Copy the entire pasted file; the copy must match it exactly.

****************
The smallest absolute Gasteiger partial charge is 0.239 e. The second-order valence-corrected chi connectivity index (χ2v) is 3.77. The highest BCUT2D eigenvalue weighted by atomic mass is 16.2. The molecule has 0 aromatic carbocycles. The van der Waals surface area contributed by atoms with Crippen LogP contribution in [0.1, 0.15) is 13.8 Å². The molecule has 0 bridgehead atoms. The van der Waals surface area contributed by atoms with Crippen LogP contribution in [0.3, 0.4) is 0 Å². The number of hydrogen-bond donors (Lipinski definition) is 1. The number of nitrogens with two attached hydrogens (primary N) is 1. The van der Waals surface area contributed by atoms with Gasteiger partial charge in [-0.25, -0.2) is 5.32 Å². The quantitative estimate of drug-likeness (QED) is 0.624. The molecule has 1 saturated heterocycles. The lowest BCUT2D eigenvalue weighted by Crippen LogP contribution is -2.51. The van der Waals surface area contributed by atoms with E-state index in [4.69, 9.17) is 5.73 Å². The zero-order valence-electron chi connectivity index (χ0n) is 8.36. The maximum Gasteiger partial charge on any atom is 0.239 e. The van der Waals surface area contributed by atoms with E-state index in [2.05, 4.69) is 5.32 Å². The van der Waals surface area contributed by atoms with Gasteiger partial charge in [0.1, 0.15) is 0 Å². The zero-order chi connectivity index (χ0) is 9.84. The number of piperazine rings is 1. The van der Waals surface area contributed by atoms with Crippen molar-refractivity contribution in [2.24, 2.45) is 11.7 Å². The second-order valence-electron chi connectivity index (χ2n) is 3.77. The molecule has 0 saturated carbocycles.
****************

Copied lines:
The smallest absolute Gasteiger partial charge is 0.239 e. The second-order valence-corrected chi connectivity index (χ2v) is 3.77. The highest BCUT2D eigenvalue weighted by atomic mass is 16.2. The molecule has 0 aromatic carbocycles. The van der Waals surface area contributed by atoms with Crippen LogP contribution in [0.1, 0.15) is 13.8 Å². The molecule has 0 bridgehead atoms. The van der Waals surface area contributed by atoms with Crippen LogP contribution in [0.3, 0.4) is 0 Å². The number of hydrogen-bond donors (Lipinski definition) is 1. The number of nitrogens with two attached hydrogens (primary N) is 1. The van der Waals surface area contributed by atoms with Gasteiger partial charge in [-0.25, -0.2) is 5.32 Å². The quantitative estimate of drug-likeness (QED) is 0.624. The molecule has 1 saturated heterocycles. The lowest BCUT2D eigenvalue weighted by Crippen LogP contribution is -2.51. The van der Waals surface area contributed by atoms with E-state index in [4.69, 9.17) is 5.73 Å². The zero-order valence-electron chi connectivity index (χ0n) is 8.36. The maximum Gasteiger partial charge on any atom is 0.239 e. The van der Waals surface area contributed by atoms with E-state index in [2.05, 4.69) is 5.32 Å². The van der Waals surface area contributed by atoms with Gasteiger partial charge in [0.1, 0.15) is 0 Å². The zero-order chi connectivity index (χ0) is 9.84. The number of piperazine rings is 1. The van der Waals surface area contributed by atoms with Crippen molar-refractivity contribution in [2.24, 2.45) is 11.7 Å². The second-order valence-electron chi connectivity index (χ2n) is 3.77. The molecule has 0 saturated carbocycles.